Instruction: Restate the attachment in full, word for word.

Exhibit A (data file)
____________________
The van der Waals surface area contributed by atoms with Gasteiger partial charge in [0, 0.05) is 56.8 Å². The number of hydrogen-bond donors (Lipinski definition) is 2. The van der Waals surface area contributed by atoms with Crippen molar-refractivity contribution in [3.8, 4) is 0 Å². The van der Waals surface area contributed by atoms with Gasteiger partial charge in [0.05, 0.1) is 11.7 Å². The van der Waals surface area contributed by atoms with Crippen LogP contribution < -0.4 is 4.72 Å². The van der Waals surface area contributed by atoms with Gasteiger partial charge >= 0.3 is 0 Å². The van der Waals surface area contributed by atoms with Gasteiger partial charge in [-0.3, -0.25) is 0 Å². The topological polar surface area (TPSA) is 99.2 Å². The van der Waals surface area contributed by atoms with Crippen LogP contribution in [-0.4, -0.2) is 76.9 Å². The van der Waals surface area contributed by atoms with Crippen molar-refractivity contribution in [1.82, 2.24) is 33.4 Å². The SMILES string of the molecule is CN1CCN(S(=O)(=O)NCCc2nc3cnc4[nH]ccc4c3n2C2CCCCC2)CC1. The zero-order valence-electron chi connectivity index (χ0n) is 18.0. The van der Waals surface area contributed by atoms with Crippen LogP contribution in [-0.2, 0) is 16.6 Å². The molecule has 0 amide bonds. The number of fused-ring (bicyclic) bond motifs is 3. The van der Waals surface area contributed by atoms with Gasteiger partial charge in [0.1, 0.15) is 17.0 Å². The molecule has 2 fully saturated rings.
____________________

The van der Waals surface area contributed by atoms with Gasteiger partial charge in [0, 0.05) is 56.8 Å². The number of hydrogen-bond donors (Lipinski definition) is 2. The van der Waals surface area contributed by atoms with Crippen molar-refractivity contribution in [3.8, 4) is 0 Å². The van der Waals surface area contributed by atoms with Gasteiger partial charge in [0.05, 0.1) is 11.7 Å². The van der Waals surface area contributed by atoms with Crippen LogP contribution < -0.4 is 4.72 Å². The van der Waals surface area contributed by atoms with Gasteiger partial charge >= 0.3 is 0 Å². The van der Waals surface area contributed by atoms with Gasteiger partial charge in [-0.3, -0.25) is 0 Å². The topological polar surface area (TPSA) is 99.2 Å². The van der Waals surface area contributed by atoms with Crippen LogP contribution in [-0.4, -0.2) is 76.9 Å². The van der Waals surface area contributed by atoms with Crippen molar-refractivity contribution in [1.82, 2.24) is 33.4 Å². The SMILES string of the molecule is CN1CCN(S(=O)(=O)NCCc2nc3cnc4[nH]ccc4c3n2C2CCCCC2)CC1. The zero-order valence-electron chi connectivity index (χ0n) is 18.0. The van der Waals surface area contributed by atoms with Crippen LogP contribution in [-0.2, 0) is 16.6 Å². The molecule has 0 amide bonds. The number of fused-ring (bicyclic) bond motifs is 3. The van der Waals surface area contributed by atoms with Gasteiger partial charge in [0.1, 0.15) is 17.0 Å². The molecule has 2 fully saturated rings.